1. Many aquatic ecosystems sustain multiple invasive species and interactions among them have
important implications for ecosystem structure and functioning. Here, we examine interactions
among two pairs of invasive crayfish species because of their close proximity and thus chance of
sympatric populations in the near future within the Thames catchment, U.K. (signal, Pacifastacus
leniusculus and virile crayfish, Orconectes virilis within a river system; red swamp, Procambarus clarkii
and Turkish crayfish, Astacus leptodactylus found within a suite of ponds). We address two questions:
do sympatric invasive crayfish occupy a smaller niche than their allopatric counterparts due to
potential resource competition? and do interactions among invasive species amplify or mitigate one
another’s impacts on the ecosystem?
2. Two fully factorial mesocosm experiments (one for each crayfish pair) were used to investigate
crayfish diet and their impact on benthic invertebrate community structure, benthic algal standing
stock and leaf litter decomposition rates in allopatric and sympatric populations, compared with a
crayfish-free control. We used stable isotope analysis to examine crayfish diet in the mesocosms and
in allopatric populations of each species in the Thames catchment.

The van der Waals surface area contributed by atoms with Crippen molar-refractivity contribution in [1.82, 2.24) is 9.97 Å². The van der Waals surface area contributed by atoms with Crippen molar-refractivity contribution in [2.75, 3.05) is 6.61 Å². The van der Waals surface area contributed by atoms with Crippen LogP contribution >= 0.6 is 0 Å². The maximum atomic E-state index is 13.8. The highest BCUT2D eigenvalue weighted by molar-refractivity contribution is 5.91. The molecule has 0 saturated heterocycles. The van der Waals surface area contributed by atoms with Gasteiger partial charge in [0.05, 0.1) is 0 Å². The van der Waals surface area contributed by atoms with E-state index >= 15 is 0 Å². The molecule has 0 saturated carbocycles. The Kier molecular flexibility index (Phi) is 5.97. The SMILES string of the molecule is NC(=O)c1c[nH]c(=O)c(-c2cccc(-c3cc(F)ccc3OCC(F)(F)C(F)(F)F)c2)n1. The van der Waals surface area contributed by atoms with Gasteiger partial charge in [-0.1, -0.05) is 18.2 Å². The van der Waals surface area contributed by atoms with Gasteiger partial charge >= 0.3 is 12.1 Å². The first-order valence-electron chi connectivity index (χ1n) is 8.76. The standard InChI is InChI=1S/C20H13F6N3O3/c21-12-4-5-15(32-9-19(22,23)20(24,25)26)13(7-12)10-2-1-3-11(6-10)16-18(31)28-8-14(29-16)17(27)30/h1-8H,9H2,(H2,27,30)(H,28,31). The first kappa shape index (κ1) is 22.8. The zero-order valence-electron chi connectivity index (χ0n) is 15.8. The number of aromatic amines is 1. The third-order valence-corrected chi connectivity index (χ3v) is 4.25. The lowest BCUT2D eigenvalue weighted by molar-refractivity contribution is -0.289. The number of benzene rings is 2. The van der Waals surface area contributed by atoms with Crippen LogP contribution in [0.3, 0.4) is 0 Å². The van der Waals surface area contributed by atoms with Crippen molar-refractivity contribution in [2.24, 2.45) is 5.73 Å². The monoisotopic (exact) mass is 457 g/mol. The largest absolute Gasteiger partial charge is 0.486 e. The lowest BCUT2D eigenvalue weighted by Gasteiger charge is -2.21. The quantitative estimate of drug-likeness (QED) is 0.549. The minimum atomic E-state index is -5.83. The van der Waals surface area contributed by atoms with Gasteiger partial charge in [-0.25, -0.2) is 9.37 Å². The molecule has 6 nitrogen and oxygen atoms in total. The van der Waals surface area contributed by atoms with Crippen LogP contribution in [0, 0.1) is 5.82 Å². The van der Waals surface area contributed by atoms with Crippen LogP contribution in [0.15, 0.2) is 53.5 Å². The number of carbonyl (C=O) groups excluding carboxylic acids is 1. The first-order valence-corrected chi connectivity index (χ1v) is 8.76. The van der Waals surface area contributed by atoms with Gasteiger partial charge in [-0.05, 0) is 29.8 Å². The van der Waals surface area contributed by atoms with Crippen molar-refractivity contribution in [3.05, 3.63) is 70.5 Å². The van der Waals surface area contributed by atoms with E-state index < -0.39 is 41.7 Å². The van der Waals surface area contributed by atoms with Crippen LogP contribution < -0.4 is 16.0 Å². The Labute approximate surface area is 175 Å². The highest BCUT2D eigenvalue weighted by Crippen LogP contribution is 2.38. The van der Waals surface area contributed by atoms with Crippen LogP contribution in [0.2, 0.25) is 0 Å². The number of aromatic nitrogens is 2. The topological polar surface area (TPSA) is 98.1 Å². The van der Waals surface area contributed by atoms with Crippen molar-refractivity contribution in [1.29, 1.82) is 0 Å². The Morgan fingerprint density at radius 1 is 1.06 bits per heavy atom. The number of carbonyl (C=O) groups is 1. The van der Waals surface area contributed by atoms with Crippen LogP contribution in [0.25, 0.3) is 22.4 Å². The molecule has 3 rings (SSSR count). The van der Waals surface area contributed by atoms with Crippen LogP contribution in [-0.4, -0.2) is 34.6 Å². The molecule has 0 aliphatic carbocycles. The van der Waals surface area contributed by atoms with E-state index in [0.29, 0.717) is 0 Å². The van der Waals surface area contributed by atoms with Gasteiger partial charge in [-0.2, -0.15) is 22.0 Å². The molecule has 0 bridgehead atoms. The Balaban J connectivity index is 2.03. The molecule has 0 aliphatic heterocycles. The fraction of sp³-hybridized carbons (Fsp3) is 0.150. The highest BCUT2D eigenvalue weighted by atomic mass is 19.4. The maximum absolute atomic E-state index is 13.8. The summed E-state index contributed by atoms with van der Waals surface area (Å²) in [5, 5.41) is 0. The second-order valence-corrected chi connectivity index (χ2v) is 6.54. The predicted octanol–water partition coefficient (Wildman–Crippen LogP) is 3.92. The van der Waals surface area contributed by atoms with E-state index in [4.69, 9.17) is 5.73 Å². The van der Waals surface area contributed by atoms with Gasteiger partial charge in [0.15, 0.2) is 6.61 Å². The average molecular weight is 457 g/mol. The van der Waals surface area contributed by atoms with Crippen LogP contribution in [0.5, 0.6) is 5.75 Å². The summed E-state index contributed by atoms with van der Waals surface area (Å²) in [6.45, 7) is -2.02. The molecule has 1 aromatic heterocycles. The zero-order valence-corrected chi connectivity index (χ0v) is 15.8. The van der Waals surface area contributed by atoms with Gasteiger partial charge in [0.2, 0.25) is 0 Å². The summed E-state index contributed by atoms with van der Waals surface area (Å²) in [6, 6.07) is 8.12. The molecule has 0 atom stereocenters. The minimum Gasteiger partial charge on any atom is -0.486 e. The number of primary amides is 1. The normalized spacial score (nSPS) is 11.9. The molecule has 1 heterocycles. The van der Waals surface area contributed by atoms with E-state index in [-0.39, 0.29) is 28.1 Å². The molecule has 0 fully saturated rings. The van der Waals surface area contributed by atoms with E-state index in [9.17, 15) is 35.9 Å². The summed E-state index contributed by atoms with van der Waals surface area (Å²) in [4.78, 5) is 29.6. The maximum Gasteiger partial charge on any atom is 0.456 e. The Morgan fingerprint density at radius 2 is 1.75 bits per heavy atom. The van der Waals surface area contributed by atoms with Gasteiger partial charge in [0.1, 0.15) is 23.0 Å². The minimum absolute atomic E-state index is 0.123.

3. Isotopic niche width did not vary significantly between allopatric and sympatric populations of
crayfish in the mesocosm experiments, and isotopic niche partitioning in all the wild populations
suggests the invaders can coexist.
4. All four species altered benthic invertebrate community structure but with differing functional effects,
often mediated via trophic cascades. Red swamp crayfish predation upon snails evidently promoted
benthic algal standing stock via reduction in grazing pressure. However, a trophic cascade whereby the
crayfish consumed native invertebrate shredders, causing a reduction in net leaf litter decomposition,
was decoupled by red swamp and signal crayfish since they consumed leaf litter directly and thus
moderated the cascade to a trickle when in sympatry with Turkish or virile crayfish, respectively.
5. Benthic invertebrate predator abundance was significantly reduced by sympatric red swamp and
Turkish crayfish but not independently when in allopatry, indicating an amplified effect overall
when in sympatry.
6. Our results suggest that the combined effect of multiple invasions on the ecosystem can reflect
either an additive effect of their independent impacts or an amplified effect, which is greater than
the sum of their independent impacts. A lack of general pattern in their effects makes any potential
management strategy more complex.